FANTASY PLAY:  Learn to Play, Learn to Learn

In Vivian Gussin Paley’s book, A Child’s Work: The Importance of Fantasy Play, she cites the landmark work of Sara Smilansky which found that children who lacked the skills necessary for fantasy play also struggled in other areas of classroom learning. High-quality play, she found, could be taught by children, to children and appeared to be the “necessary precursor for every other kind of learning in a classroom” (pg 71).

In truth, real education is about processing ideas, and fantasy play is the fertile ground where children’s ideas are scattered, nurtured and allowed to flourish. In fantasy play, children are able to use abstract and representational thinking, allowing a bowl to become a hat, an empty pot to become a steamy aromatic soup, or a pile of pillows to become a boiling lava flow.

While some may see this ability to “live in another world” as simply being disconnected and distracted, it actually shows an advance in cognitive processing. To move from the realm of the concrete to that which is symbolic and intangible is necessary to process ideas, consider theories and process the consequences of actions before acting.  This self-guided play requires planning, regulating and negotiating. In short, the act of “acting” strengthens the executive functions of the brain.


While some would prefer to eliminate this time for fantasy play in favour of more reading instruction, it is actually this ability to live in the abstract of the pretend world that allows children to function in the symbolism of the written world. It is difficult for a child to learn that lines on paper can represent words, ideas and stories, but for a child who has created and acted out his own story, or chosen objects as symbols in that story (a ball becomes a cat, a blanket becomes a lake, etc.) the leap to reading becomes a more simple and natural step.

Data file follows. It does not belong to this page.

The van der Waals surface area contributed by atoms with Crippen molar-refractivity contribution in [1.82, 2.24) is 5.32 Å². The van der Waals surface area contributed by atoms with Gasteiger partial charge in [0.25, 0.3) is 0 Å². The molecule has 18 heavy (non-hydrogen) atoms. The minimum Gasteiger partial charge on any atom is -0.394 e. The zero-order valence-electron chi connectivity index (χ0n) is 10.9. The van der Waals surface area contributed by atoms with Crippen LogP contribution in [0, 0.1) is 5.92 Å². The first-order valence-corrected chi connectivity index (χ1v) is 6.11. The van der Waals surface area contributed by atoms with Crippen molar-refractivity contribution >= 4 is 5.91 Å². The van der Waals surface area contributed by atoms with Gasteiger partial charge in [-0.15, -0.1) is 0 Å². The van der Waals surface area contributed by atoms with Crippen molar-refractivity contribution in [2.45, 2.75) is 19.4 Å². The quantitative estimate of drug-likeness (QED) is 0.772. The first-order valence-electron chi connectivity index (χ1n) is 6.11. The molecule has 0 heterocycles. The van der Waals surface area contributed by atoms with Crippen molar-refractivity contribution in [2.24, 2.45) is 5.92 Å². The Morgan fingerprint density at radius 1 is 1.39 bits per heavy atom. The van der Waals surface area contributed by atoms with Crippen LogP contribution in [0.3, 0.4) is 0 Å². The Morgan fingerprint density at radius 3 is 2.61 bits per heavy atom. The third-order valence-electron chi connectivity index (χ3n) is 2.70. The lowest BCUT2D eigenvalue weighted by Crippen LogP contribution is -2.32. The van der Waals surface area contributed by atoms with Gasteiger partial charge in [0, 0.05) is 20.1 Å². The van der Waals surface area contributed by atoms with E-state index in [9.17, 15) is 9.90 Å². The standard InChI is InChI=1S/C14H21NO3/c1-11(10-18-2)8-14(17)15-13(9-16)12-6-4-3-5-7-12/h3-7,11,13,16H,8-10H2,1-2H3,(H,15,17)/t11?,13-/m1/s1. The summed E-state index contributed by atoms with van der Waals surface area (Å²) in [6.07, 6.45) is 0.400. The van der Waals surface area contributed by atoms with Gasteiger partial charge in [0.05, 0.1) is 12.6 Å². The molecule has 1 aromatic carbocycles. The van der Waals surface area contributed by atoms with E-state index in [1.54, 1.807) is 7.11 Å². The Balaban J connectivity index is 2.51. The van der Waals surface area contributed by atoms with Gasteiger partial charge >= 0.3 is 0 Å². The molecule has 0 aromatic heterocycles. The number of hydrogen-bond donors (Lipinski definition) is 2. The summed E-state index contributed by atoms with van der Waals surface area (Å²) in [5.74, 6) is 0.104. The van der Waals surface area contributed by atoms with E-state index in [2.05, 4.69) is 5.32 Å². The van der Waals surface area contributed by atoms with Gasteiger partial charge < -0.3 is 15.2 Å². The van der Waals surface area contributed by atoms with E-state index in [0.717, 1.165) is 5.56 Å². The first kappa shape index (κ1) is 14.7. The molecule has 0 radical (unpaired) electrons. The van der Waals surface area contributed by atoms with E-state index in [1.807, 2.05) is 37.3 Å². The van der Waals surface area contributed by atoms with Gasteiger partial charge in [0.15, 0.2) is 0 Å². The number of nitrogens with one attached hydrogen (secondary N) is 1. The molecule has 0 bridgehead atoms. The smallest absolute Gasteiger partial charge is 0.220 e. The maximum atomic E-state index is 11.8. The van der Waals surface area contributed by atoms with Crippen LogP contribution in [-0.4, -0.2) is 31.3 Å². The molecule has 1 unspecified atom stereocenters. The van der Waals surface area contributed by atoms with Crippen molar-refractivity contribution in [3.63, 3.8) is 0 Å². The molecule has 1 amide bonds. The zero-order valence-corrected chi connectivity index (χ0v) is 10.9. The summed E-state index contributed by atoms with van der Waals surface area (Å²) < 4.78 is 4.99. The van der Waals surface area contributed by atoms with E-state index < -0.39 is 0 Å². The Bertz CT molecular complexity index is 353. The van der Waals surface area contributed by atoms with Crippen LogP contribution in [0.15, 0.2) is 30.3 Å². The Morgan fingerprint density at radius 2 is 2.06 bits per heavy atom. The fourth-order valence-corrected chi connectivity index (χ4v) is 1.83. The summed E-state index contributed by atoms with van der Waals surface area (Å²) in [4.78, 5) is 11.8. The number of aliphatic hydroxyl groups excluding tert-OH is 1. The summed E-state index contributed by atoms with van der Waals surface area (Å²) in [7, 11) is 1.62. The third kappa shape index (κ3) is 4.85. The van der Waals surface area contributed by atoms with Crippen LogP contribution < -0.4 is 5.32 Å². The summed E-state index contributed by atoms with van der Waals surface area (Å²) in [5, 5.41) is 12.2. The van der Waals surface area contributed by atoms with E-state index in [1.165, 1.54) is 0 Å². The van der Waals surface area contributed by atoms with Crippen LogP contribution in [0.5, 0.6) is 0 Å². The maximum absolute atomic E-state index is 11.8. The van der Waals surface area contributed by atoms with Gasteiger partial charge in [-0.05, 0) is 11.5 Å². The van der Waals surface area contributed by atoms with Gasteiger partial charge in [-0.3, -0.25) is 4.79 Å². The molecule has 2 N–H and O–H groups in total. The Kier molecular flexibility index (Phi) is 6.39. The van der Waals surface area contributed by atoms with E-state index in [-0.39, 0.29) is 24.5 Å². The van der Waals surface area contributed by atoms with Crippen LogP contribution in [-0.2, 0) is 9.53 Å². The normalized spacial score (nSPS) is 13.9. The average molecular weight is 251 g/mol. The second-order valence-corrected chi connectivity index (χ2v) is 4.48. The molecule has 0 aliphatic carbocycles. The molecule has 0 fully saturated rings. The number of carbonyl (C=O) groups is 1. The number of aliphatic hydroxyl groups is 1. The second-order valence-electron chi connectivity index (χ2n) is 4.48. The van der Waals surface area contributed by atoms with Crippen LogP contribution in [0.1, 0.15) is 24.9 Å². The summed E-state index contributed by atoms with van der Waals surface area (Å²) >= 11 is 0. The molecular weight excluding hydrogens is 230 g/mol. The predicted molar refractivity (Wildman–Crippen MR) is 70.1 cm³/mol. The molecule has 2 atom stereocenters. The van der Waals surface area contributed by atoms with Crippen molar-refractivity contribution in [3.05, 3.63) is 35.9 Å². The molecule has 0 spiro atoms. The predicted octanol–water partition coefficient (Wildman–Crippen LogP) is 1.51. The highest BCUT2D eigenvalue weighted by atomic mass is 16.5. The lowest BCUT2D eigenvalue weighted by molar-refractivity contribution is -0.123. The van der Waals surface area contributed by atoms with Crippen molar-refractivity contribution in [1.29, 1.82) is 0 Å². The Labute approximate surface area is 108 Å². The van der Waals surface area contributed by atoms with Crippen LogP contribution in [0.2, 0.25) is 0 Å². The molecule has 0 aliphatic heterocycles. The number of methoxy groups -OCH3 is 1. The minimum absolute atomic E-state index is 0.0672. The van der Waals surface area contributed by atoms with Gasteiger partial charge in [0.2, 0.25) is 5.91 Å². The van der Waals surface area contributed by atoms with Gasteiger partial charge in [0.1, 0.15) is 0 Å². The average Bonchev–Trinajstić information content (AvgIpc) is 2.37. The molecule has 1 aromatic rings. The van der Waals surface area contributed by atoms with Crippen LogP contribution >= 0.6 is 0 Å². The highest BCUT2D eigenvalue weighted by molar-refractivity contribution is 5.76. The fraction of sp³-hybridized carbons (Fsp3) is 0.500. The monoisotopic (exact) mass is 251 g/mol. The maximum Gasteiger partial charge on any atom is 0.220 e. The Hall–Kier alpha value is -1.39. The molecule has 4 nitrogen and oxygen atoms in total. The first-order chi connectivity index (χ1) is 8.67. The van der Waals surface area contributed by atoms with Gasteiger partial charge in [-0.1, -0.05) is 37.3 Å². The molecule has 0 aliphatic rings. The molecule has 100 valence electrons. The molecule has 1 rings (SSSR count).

The language and creative skills used to create and act out these fantastic stories are the same skills that allow children to understand, create, and process written stories. Reading comprehension after all, is the ability to understand, connect, and draw meaning from stories. And stories are really what pretend play is all about. Problem solving is another critical skill developed when children are surrounded by their own stories. While we may see only children caught up in a land of make-believe they are actually honing highly marketable skills. Think about it: any man or woman who can identify a problem, come up with a creative and viable solution, and then negotiate with others to provide for its implementation, will always have a great deal of job security. And these abilities are inherently fostered in fantasy play as children do just that.

Social skills are deeply nurtured through fantasy play as well. In fact, it is often referred to as socio-dramatic play, because of its strong social component. Negotiating with others and orchestrating roles takes a great deal of social finesse. Additionally, taking on the role of someone else builds a child’s capacity to see things through another’s eyes – an exercise in abstract thinking that leads to the growth of empathy. Experimenting with these various social roles also helps a child to understand the inner workings of social relationships.

Closely tied to social skills is psychological health, which is also promoted through fantasy play. Children use pretend play to process major events in their lives, allowing them to have power when they felt powerless or to simply make sense of it all. A child who was involved in a car accident may recreate similar events, “taking people to the hospital” over and over again. Or a child with a new baby in the family may take on the role of the new mom or even of the baby, giving her a sense of control in a situation where she feels she has none. Therapists even use “Play Therapy” as a prevalent and successful practice where children are helped to discuss, process, and rehearse skills within the naturally therapeutic medium of play


In a classroom setting, there is often a fantasy play area set aside for this crucial type of play-based learning.  While this area may be its home, anyone who has closely observed young children can testify that this is not the only area where this type of play takes place. The block area and sensory table are frequent homes to this type of play as well – blocks become secret fortresses and rice becomes a threatening snowstorm. Outdoor play areas become ever-changing sets as children travel through the wilderness, under the sea, and into other worlds. In truth, nowhere is safe from the transformative powers of a child’s imagination. Even when we are unaware, a child may be creating and pretending, assigning roles, and imagining scenes without ever saying a word.

By Carol Fitz-Gibbon